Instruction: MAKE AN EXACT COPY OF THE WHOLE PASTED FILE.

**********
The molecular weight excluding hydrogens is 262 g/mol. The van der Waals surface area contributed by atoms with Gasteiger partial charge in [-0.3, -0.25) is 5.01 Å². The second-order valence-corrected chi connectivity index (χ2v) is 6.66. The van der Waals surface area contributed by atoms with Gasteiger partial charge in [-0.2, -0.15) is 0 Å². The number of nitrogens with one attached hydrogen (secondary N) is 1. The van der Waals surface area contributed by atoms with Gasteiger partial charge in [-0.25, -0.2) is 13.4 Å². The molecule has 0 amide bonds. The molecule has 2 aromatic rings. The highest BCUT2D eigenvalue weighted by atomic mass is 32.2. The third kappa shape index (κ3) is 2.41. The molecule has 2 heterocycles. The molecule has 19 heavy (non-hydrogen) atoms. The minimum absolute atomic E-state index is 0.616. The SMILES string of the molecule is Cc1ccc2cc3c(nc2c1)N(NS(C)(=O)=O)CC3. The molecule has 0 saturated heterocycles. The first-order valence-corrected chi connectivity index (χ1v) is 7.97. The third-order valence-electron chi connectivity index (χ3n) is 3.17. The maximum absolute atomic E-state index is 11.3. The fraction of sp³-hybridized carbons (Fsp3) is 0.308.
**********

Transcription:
The molecular weight excluding hydrogens is 262 g/mol. The van der Waals surface area contributed by atoms with Gasteiger partial charge in [-0.3, -0.25) is 5.01 Å². The second-order valence-corrected chi connectivity index (χ2v) is 6.66. The van der Waals surface area contributed by atoms with Gasteiger partial charge in [-0.2, -0.15) is 0 Å². The number of nitrogens with one attached hydrogen (secondary N) is 1. The van der Waals surface area contributed by atoms with Gasteiger partial charge in [-0.25, -0.2) is 13.4 Å². The molecule has 0 amide bonds. The molecule has 2 aromatic rings. The highest BCUT2D eigenvalue weighted by atomic mass is 32.2. The third kappa shape index (κ3) is 2.41. The molecule has 2 heterocycles. The molecule has 19 heavy (non-hydrogen) atoms. The minimum absolute atomic E-state index is 0.616. The SMILES string of the molecule is Cc1ccc2cc3c(nc2c1)N(NS(C)(=O)=O)CC3. The molecule has 0 saturated heterocycles. The first-order valence-corrected chi connectivity index (χ1v) is 7.97. The third-order valence-electron chi connectivity index (χ3n) is 3.17. The maximum absolute atomic E-state index is 11.3. The fraction of sp³-hybridized carbons (Fsp3) is 0.308.